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Last modified: Monday, October 25, 2010

American Historical Review: Leaving Iraq . . . in 1932

FOR IMMEDIATE RELEASE
Oct. 25, 2010

BLOOMINGTON, Ind. -- A Western power occupies Iraq but decides eventually to withdraw and grant independence. Critics object, with some suggesting Iraqis aren't ready to run their own country, and others arguing that the power is primarily looking out for its own economic and military interests.

The scenario sounds like the experience of the United States in the past decade. But as Susan Pedersen writes in this month's American Historical Review, it also describes the 1920s and early 1930s, when Britain maneuvered Iraq out of international governance under a League of Nations mandate.

In "Getting Out of Iraq -- in 1932: The League of Nations and the Road to Normative Statehood," Pedersen, a historian at Columbia University, explores how Iraq became the one mandated territory out of 14 to achieve independent statehood while under the jurisdiction of the League.

American Historical Review

A 1940s postcard, the cover illustration for this month's American Historical Review, suggests the U.S. military's conflicted attitude toward sex and prostitution in France, a topic explored in an AHR article by Mary Louise Roberts.

Pedersen focuses on negotiations that took place over Britain's proposal to "emancipate" Iraq, particular those by the League's Permanent Mandates Commission. She describes how European rivals saw Britain as pushing for a false sort of independence as a cloak for a continued military presence and ongoing profits for the British-dominated Iraq Petroleum Co.

"Two issues -- whether that independence was a kind of imperialism in disguise and whether Iraqi nation-building would threaten non-Arab populations -- dominated," Pedersen writes. "The historical record would give an affirmative answer to both questions, yet this definition of independence prevailed anyway, in a pragmatic bargain that gave both the imperial powers and Arab nationalists some part of what they needed."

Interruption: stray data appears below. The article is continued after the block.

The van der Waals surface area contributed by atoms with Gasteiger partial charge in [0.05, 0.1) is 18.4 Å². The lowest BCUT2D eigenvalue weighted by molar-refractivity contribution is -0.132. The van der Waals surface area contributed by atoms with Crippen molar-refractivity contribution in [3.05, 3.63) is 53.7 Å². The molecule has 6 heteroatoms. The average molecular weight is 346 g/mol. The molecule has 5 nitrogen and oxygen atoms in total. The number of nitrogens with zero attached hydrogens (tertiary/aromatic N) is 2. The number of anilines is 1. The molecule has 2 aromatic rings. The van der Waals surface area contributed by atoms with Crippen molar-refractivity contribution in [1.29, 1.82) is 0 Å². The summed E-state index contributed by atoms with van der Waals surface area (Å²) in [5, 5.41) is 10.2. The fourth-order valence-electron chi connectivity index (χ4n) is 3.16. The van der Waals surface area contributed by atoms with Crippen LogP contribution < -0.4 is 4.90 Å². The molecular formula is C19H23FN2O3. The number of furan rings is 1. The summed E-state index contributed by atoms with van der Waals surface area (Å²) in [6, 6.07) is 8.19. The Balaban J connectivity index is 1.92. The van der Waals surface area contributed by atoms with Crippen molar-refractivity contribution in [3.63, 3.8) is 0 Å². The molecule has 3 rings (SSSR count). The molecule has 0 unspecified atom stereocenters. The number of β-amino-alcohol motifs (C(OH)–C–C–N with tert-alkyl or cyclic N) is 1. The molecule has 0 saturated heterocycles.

The American Historical Review is the official publication of the American Historical Association. Its editorial offices are at Indiana University Bloomington. The October issue also includes an article on the links between the 17th-century English Revolution and the origins of abolitionism, an AHR Forum on "Intimate Life and Sexuality in Mid-Twentieth-Century France" and the usual extensive book review section.

In "'Out of the Land of Bondage': The English Revolution and the Atlantic Origins of Abolition," John Donoghue broadens the notion of slavery to include "bond slavery,' in which English merchants forced the poor into bonded labor as an important new source of profit and wealth. As Old England plunged into revolution and New England into rebellion, attempts to define the Englishman's freeborn status against different forms of slavery gained new potency, he writes.

In the AHR Forum:

  • The U.S. Army's regulation of prostitution in occupied France at the end of World War II stands at the center of Mary Louise Roberts's "The Price of Discretion: Prostitution, Venereal Disease, and the American Military in France, 1944-1946." The management of sexuality was also a crucial element of the French government's struggles to re-establish control over France.
  • In "Comrades in the Labor Room: The Lamaze Method of Childbirth Preparation and France's Cold War Home Front, 1951-1957," Paula A. Michaels examines how Dr. Fernand Lamaze brought a revolutionary technique of childbirth preparation back to France after a medical tour of the Soviet Union. The relative merits of the "Lamaze method" also figured in postwar domestic debates between the French Communist Party and its political adversaries.
  • "Sex, Love, and Letters: Writing Simone de Beauvoir, 1949-1963," by Judith G. Coffin, concerns an outpouring of confessional correspondence to the French feminist author in response to her publication of The Second Sex in 1949. Early in Beauvoir's international celebrity, her global readership stood apart from the controversies she aroused in the French media.
  • In her comment on the three articles, "Sex, Sovereignty, and Transnational Intimacies," Judith Surkis concentrates on the analytical relationship between the transnational and the national in the study of sexualities, as well as on the relationship between intimate sexualities and politics.

The American Historical Review is published five times a year by University of Chicago Press. More information, including the October 2010 issue, is available at the AHR website, http://www.americanhistoricalreview.org.